We take software security very seriously at Best Practical. We regularly conduct audits of our own code and make security releases (including patches for all supported previous versions) for the vulnerabilties that we find. We want to ensure that the software we produce — which is often used to track security incidents — is not itself the cause of any.
We thus wish to make clear that the recent claim of a SQL injection vulnerability (since retracted) in RT is incorrect. We were notified via email on the 10th, and immediately examined the report. Within a few hours we had verified that the claimed exploit did not function according to the author's claims, and replied to the reporter accordingly, asking for further information.
Best Practical believes in responsible disclosure; namely, that vulnerabilities should be reported to the vendor privately, and then a timeline should be jointly established upon which the vulnerability will be made public. This allows sufficient time to examine the problem, come to a minimally-invasive solution which addresses the root cause, and prepare patches for all relevant supported versions of RT — while balancing this against the threat that the vulnerability is already being exploited in the wild. Past security researchers who have reported potential vulnerabilities have been excellent about discussing timeframes for public release of the weaknesses they have found.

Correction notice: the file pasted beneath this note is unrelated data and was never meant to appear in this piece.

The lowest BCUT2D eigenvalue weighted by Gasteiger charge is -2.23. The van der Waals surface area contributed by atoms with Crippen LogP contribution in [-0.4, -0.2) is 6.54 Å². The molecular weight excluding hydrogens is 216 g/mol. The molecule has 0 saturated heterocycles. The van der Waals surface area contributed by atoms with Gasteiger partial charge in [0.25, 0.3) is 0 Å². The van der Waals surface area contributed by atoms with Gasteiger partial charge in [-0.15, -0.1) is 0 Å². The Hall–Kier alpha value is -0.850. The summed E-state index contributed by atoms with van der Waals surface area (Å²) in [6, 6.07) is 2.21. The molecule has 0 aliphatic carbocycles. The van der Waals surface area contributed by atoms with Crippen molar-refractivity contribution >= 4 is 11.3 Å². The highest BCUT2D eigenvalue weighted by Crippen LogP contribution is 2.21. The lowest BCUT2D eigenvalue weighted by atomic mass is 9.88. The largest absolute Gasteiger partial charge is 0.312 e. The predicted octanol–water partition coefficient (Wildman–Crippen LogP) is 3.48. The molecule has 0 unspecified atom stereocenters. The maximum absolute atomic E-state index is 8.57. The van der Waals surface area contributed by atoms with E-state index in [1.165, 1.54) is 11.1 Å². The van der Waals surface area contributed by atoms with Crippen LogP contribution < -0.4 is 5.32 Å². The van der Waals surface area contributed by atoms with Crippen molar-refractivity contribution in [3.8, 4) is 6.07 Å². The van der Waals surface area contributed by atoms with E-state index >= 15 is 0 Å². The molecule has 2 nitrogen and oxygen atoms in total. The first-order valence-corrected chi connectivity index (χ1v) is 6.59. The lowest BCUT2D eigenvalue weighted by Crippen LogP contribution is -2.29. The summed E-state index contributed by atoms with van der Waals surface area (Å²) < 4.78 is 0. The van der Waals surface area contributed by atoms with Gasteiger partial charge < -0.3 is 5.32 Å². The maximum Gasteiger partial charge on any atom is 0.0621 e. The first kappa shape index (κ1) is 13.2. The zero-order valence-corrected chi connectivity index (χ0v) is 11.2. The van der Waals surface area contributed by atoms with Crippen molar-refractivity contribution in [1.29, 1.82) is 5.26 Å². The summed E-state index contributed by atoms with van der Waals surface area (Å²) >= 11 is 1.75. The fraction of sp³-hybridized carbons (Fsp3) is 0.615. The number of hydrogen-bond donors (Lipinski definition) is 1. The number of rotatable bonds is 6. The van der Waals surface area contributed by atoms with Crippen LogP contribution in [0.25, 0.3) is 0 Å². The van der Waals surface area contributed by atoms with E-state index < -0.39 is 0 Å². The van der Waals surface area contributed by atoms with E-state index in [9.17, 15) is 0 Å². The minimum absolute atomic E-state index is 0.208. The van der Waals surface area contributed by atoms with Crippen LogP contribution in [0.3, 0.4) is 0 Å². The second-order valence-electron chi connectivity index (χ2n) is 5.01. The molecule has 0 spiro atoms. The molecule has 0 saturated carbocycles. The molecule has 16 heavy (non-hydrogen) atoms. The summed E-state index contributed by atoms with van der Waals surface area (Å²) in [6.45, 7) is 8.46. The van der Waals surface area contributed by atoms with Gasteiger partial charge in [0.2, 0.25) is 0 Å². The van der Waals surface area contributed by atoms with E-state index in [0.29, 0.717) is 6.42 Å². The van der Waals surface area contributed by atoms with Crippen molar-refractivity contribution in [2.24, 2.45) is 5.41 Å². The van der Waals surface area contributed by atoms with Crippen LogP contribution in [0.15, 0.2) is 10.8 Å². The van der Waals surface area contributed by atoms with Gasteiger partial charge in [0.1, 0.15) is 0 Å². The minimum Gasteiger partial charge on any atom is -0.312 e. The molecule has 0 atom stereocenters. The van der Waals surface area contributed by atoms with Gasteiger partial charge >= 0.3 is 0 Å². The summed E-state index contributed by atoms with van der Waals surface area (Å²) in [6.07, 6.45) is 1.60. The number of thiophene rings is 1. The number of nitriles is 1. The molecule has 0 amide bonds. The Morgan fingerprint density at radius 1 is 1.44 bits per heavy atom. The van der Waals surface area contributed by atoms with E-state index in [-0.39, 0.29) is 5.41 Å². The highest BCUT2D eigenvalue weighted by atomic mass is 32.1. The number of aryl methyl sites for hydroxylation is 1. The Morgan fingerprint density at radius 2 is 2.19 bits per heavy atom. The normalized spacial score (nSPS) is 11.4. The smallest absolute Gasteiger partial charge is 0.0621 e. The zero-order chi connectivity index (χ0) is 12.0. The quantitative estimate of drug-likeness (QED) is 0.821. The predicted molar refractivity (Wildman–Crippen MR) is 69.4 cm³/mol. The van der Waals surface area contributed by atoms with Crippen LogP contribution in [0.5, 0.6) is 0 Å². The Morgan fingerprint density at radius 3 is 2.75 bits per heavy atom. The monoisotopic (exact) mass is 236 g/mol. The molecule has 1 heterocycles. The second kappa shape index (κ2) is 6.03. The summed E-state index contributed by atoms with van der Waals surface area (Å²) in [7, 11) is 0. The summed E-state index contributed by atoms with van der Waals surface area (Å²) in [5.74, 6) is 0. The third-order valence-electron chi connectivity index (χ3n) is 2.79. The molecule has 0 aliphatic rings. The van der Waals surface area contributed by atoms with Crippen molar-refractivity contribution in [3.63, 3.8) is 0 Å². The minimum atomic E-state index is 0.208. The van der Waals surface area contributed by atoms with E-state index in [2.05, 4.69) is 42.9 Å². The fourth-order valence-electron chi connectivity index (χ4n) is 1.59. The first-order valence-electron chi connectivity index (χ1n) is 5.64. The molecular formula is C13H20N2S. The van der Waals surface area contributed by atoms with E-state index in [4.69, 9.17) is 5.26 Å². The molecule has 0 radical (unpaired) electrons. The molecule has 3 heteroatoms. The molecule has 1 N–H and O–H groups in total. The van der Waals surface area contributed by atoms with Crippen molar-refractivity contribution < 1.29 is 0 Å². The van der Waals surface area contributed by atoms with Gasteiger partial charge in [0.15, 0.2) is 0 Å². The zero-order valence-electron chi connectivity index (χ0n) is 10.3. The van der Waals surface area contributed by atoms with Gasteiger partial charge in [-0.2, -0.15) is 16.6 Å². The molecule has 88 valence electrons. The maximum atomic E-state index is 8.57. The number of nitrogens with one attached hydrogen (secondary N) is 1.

Unfortunately, the author of the above report did not wait for a response from us before publishing his mistaken findings. Publishing unverified vulnerabilities can easily cause unnecessary CVEs (CVE-2013-3525 was assigned to this one) and confusion for vendors and users of the software. In this case, the Debian security team, who we've worked with in the past, picked up the report and contacted us to verify it. At that point in time, we decided to publish this notice.
If you ever believe you have found a vulnerability in our software, please report it to email@example.com so we can work together to verify it and resolve it in a timely manner. We also appreciate if you provide a PGP public key, so we can encrypt any security-sensitive communication. This information is, as always, available from bestpractical.com/security/